Online Anonymity – A Blessing Or A Curse?

Anonymity

For most of us, the Internet has become a essential staple of our day-to-day lives. We live through the online world by reading the news, watching media, listening to music and participating in blog sites (obviously- you’re here reading this article!)

Something I’ve always found interesting about the Internet, however, is the anonymity that it can afford people and what they choose do with it. You run into this in various places… chat rooms, blog sites, etc… and it’s always interesting to me that people are willing to say things online that they wouldn’t dream of saying to someone face-to-face, all because of their relative anonymity.

Online psychology and behavior expert, Psy.D. John M. Grohol states the following on his website:

Anonymity is a double-edged sword when it comes to an online community. While anonymity may allow people to feel more free and disinhibited to discuss otherwise embarrassing or stigmatizing topics, it can also be a community’s biggest enemy. Anonymity allows people to hide behind their computers while saying whatever they want with little ramification. Pair that disinhibition with anonymity and you have a recipe for potential disaster.

For anyone who has ever spent time on a “dating” website (oh please, you know we mean Manhunt), or an online chat room like gay.com, you’ve undoubtedly come across situations where someone has sent you a pictureless chat request or message that starts with something akin to “I want to F$&% you sideways.” Now, while this might happen to you in a face-to-face encounter that involves copious amounts of alcohol, the online medium allows the writer to say whatever they want without losing face… so to speak.

Before I started writing blogs, I was a blog reader. I’ve left comments on other blogs I’ve read and/or on online publications of news articles when they’ve struck a nerve with me (whether for good or bad), and have always been intrigued by the running dialogue that ensues with these types of comments. I really enjoy being a part of these “conversations”, and wonder about the people leaving the other comments: who are they; where do they come from; what’s their story…

Being a part of the homorazzi.com cast and posting my own blog has given me a new perspective on this, and it’s something that I find even more fascinating. For me, one of the biggest thrills after writing an article is seeing it get comments posted about it. Whether the comments are good or bad, the fact that someone took the time to read my article and it did enough for them to leave a comment makes me excited. Obviously there are some comments that will rub me the wrong way- just like they would for anyone else- but at the end of the day, if it’s a serious comment, I respect the fact that they’ve taken the time to write it.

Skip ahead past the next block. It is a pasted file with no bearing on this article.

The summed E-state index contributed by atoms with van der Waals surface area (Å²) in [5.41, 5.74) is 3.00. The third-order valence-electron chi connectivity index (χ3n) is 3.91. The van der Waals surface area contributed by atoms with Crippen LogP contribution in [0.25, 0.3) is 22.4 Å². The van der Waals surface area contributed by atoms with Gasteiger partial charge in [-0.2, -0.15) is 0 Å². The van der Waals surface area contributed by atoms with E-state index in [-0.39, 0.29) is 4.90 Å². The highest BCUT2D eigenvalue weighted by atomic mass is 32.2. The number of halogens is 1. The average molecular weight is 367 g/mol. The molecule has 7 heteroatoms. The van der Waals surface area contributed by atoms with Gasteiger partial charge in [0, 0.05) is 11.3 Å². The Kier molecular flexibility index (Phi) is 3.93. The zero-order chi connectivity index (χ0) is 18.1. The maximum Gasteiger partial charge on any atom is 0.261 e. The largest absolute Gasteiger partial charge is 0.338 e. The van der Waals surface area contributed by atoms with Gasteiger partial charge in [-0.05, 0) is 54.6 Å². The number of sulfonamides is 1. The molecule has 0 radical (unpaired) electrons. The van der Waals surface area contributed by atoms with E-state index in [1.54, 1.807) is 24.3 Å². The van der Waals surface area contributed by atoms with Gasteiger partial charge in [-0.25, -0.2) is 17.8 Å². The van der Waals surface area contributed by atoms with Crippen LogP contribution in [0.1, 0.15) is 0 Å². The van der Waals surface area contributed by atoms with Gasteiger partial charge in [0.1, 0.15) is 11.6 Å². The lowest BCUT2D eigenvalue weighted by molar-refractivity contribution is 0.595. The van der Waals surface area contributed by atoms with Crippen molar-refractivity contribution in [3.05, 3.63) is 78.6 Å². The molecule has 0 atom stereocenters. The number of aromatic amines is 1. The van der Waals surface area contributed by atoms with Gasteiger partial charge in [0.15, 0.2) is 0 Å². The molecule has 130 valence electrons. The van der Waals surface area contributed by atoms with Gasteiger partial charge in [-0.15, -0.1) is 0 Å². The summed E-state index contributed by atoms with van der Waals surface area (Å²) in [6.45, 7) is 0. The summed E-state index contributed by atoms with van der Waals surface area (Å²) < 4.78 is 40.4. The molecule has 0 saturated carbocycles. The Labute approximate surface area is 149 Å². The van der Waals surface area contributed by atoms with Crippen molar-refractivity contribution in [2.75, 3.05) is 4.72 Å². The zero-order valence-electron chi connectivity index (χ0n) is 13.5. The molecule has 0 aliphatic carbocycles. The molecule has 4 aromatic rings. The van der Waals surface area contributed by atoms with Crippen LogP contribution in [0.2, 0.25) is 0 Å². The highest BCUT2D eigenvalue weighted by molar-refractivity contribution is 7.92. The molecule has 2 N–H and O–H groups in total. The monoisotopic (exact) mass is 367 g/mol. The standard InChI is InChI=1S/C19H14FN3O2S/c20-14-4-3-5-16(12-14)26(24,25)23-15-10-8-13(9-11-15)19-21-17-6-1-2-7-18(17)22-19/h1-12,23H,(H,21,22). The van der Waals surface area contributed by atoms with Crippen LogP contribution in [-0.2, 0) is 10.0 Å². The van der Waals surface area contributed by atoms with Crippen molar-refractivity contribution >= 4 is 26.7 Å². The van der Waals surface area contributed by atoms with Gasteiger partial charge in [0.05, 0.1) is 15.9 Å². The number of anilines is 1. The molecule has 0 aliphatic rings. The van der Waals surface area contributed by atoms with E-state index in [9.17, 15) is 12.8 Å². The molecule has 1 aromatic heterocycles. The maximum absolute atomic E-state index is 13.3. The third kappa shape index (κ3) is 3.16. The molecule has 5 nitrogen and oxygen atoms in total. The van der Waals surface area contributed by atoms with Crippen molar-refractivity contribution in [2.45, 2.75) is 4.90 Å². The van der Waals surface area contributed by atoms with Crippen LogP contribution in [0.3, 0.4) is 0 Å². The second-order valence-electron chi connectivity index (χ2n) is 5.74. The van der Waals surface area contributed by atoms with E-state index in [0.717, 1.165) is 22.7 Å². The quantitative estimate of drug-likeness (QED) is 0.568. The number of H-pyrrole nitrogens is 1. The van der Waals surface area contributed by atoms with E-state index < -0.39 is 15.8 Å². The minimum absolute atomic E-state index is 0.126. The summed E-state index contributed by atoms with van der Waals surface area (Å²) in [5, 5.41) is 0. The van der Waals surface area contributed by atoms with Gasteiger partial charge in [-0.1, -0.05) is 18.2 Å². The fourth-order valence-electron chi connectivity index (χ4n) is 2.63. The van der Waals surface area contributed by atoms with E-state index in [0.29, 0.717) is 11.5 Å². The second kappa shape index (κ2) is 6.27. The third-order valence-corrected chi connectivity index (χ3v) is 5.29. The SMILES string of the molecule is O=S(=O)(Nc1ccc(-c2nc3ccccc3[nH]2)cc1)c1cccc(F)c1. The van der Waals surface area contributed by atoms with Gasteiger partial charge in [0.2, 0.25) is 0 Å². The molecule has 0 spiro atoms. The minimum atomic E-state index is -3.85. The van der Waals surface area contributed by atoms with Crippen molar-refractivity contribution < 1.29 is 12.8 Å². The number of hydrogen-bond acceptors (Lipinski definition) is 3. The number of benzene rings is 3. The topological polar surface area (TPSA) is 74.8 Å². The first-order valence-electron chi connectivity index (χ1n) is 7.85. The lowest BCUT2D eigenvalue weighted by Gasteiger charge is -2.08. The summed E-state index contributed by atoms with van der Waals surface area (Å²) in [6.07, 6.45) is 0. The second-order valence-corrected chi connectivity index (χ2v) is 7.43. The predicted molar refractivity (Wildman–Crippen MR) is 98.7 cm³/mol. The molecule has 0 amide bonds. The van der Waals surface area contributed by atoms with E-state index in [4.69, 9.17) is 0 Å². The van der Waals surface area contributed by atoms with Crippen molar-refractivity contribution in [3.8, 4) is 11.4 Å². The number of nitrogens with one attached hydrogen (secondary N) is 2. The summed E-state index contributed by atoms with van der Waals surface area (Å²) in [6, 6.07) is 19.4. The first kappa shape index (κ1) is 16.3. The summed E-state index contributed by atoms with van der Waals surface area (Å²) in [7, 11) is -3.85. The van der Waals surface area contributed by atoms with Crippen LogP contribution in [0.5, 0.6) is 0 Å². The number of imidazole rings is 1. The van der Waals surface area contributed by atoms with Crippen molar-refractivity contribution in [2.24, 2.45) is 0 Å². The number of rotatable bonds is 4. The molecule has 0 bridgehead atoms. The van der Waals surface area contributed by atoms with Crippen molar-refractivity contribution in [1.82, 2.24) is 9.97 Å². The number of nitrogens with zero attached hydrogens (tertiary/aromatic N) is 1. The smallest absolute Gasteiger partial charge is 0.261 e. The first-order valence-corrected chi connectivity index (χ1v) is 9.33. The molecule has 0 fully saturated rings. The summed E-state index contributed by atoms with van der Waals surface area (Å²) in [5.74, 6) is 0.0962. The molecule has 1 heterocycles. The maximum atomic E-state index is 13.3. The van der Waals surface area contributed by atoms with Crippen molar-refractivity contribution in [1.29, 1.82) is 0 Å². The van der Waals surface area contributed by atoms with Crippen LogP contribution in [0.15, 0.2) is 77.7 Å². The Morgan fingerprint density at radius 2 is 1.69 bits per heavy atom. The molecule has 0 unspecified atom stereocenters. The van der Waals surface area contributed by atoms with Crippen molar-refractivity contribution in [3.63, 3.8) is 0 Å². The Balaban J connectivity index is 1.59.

Having said all that… it’s been an interesting experience for me to be involved in some of the back-end workings of the homorazzi site and seeing people start to post comments using multiple names or identities. Don’t get me wrong, pseudonyms are a common enough thing in any type of writing- especially when it comes to being online- but what I mean is that it’s been really interesting to see comments (most of which are negative) come in that we know are from the same “real” person- but that have different names & email addresses associated with them. The comments range from mean-spirited; to constructive; to kind and supportive, but the overall value of them as a collective whole is damaged because they don’t come from the single voice who is posting them.

Sometimes online anonymity can be such a blessing: allowing people to experience content and discussions that aid them in their personal lives without repercussion, as evidenced by this comment on the Stephen’s Kylie post:

“…im so ENVIOUS – wish i could get to a state of accepting me and loving my gayness….so really for us HOMOs this HOMO view on everything and seeing the gay cuties on this site talking about their gay lives is a good service so we can live vicariously through them i suppose until we (the closeted) are able to accept and start living like these men. so please dont stop–we need this ‘reality tv’ of gayish stuff to keep us sane till yea…so gays pray that i gay closeted homo man can accept me and start living like you. thanks lol.
bye.”

But, just as Mr. Grohol said in the previously mentioned quote, anonymity can hurt as much as help, and can ignite behavior such as the emails/chat messages I mentioned at the beginning of the article, and even some of the comments we’ve seen here on the site. Again, I don’t say that because some of the comments are negative- the entire cast appreciates any constructive criticism- but because the poster has opted to pretend to be different people rather than using their own voice.

So there you have it- another one of the wonders created by the online world! The anonymity created by the Internet and the freedom enjoyed and abused by people is here to stay… what will you do with it?

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